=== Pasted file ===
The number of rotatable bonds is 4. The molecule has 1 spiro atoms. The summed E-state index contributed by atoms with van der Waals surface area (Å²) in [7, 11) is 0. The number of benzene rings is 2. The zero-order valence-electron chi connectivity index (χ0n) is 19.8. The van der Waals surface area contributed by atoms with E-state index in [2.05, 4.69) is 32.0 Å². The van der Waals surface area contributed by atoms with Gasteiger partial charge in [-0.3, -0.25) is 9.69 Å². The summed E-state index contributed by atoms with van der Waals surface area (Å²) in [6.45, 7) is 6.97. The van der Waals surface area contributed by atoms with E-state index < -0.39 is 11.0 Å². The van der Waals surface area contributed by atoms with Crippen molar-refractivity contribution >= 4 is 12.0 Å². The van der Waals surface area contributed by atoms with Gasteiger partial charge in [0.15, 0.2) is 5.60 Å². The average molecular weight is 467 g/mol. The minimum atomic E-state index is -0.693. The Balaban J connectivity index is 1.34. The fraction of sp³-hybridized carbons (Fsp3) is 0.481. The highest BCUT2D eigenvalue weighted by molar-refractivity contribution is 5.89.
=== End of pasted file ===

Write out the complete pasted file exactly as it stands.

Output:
The number of rotatable bonds is 4. The molecule has 1 spiro atoms. The summed E-state index contributed by atoms with van der Waals surface area (Å²) in [7, 11) is 0. The number of benzene rings is 2. The zero-order valence-electron chi connectivity index (χ0n) is 19.8. The van der Waals surface area contributed by atoms with E-state index in [2.05, 4.69) is 32.0 Å². The van der Waals surface area contributed by atoms with Gasteiger partial charge in [-0.3, -0.25) is 9.69 Å². The summed E-state index contributed by atoms with van der Waals surface area (Å²) in [6.45, 7) is 6.97. The van der Waals surface area contributed by atoms with E-state index < -0.39 is 11.0 Å². The van der Waals surface area contributed by atoms with Crippen molar-refractivity contribution >= 4 is 12.0 Å². The van der Waals surface area contributed by atoms with Gasteiger partial charge in [0.15, 0.2) is 5.60 Å². The average molecular weight is 467 g/mol. The minimum atomic E-state index is -0.693. The Balaban J connectivity index is 1.34. The fraction of sp³-hybridized carbons (Fsp3) is 0.481. The highest BCUT2D eigenvalue weighted by molar-refractivity contribution is 5.89.